- The Washington Times - Thursday, April 24, 2008

DETROIT (AP) — Toyota took the global sales lead from General Motors in the first quarter, capitalizing on growth in China and Europe as GM saw its North American sales drag down gains in other markets.

Toyota Motor Corp. said yesterday it sold 2.41 million vehicles in the January-March period, compared with General Motors Corp.’s 2.25 million, prompting one industry analyst to predict that 2008 will be the year Toyota unseats GM in global sales.

Toyota reported steady demand in Asia and strong demand in Europe, while GM said it had record sales in its regions outside of North America.

GM barely won the global sales race with Toyota last year, but Toyota overtook it as the world’s top automaker as measured by global vehicle production in 2007.

The sales numbers didn’t surprise GM. Mike DiGiovanni, the company’s executive director of global markets and industry analysis, said GM expected to be outsold in the first quarter, pointing out that the same thing happened from January through March last year.

He said the company is more focused on turning around its North American operations and becoming profitable worldwide than it is on beating Toyota.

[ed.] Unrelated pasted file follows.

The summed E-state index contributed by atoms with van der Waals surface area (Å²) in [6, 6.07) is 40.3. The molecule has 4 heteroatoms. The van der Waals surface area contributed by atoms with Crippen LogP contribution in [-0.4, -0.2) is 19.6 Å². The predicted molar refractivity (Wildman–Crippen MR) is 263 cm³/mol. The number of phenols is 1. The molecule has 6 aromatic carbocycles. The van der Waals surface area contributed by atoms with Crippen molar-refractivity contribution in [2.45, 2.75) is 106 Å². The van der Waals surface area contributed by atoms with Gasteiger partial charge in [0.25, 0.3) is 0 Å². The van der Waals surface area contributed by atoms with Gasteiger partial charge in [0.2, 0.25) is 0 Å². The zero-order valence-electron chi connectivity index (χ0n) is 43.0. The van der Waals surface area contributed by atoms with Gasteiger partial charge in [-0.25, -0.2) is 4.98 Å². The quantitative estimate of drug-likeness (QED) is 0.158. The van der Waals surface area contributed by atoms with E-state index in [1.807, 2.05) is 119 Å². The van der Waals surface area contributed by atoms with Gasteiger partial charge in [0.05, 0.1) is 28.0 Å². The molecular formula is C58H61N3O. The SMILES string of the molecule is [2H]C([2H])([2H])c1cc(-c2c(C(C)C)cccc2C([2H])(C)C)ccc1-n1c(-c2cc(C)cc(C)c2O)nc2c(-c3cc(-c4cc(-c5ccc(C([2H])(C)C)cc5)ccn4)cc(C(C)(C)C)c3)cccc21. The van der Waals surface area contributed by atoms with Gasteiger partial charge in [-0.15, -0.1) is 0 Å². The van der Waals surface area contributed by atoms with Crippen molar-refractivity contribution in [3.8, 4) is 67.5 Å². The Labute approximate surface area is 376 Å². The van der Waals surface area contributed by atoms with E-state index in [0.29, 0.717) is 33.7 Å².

“We obviously want to win, and we’d like to be No. 1 in sales at the end of the year,” he said. “But really our focus right now is on profitable, sustainable growth across the world.”

GM said it posted record sales in three of its four regions, but a 10 percent drop in North America pulled down the overall numbers. Sales were up 8 percent outside of North America, the Detroit automaker said.

A record 64 percent of GM’s sales in the latest quarter came from outside the United States, with the company reporting nearly 20 percent growth in the Latin America, Africa and Middle East region, 6 percent growth for Asia Pacific operations and 3 percent growth in Europe.

GM sold roughly 2.27 million vehicles worldwide in the first quarter of 2007.

The figures show that it’s likely Toyota will outsell GM worldwide this year, even if the U.S. economy recovers in the second half, said Jesse Toprak, chief industry analyst for the auto information site Edmunds.com.

“GM is probably going to have some recovery in the second half of ‘08 in the U.S. market,” Mr. Toprak said. “That’s not going to be significant enough to make up the difference, and also, Toyota will recover as well if the whole market recovers here.”

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